Edwardian Casement Window Restoration | Hammersmith, London

Edwardian Casement Window Repair : Hammersmith, London W14

Sash Windows Berkshire London & South

Casement Window Repair: London W14

This large casement window repair was undertaken by Sash Window Specialist London & South in Hammersmith, West London.  An Edwardian era casement window, with feature lead lights, that had rotten around the bottom and so required a replacement hardwood window sill.  Timber scarf joints were used to repair the mullions and bonded with marine grade epoxy for a watertight long-lasting repair.

Sash Window Specialist provides a comprehensive casement window repair service. Unlike aluminium or uPVC windows a wide range of repairs are still possible with traditional wooden windows. Indeed many that might initially appear to be beyond repair can be preserved and restored to good working order. We are experts at rebuilding rotten casement windows, repairing rot and upgrading the glass.

London Sash Window Specialist provide sash window repair, draught proofing, restoration of existing wooden sash windows, double glazed sash upgrades as well as bespoke timber window replacement throughout London and surrounding areas.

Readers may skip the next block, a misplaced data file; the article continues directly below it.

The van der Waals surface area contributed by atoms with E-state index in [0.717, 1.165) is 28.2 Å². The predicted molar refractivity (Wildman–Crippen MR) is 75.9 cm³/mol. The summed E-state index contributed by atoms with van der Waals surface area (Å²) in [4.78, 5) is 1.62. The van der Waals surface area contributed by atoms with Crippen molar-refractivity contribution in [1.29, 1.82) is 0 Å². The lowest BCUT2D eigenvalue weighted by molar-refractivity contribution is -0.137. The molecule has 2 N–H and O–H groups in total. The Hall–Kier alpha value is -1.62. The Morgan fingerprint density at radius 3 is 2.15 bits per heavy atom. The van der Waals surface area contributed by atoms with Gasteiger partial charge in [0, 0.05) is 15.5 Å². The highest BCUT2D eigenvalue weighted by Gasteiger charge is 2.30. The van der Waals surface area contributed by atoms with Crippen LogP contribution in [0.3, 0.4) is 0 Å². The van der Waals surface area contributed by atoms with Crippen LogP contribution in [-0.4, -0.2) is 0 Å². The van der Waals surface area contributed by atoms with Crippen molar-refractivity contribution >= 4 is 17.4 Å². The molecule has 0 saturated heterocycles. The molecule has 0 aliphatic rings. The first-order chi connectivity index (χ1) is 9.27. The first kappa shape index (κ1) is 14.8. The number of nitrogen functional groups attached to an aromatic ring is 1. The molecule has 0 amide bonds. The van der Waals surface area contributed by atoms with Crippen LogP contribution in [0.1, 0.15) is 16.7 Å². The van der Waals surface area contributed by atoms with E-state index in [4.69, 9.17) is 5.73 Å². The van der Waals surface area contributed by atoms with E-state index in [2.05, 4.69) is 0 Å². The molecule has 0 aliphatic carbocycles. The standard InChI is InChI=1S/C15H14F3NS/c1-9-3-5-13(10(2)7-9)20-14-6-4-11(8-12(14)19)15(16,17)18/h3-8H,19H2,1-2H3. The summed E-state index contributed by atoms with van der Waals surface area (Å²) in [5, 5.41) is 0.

Sash Window Specialist London

Contact Liam today for a friendly chat about your sash window & door renovation and repair requirements.


Mob :  07799 023326

Workshop: 01189 699407

U14 Bound Oak Ind Est. Eversley Road, Reading, Berks. RG2 9PN (By Appointment Only)

Visit London & Berkshire Home Page

Hammersmith, London W14

Hammersmith and Fulham is an inner borough of London, England, part of the historic county of Middlesex. It is bordered by Shepherd’s Bush to the north, Kensington to the east, Chiswick to the west, and Fulham to the south.  Fulham North End was named ‘West Kensington’ in an attempt to move upmarket in the 1870s.

Hammersmith Bridge was first opened in 1827. the first suspension bridge crossing the River Thames. 

The arrival of the railways lead to mass building of housing in the late Victorian era in both Hammersmith and Fulham.  Today the borough is predominantly residential, and 19th-century houses remain common.


Hammersmith Bridge

Period Window Restoration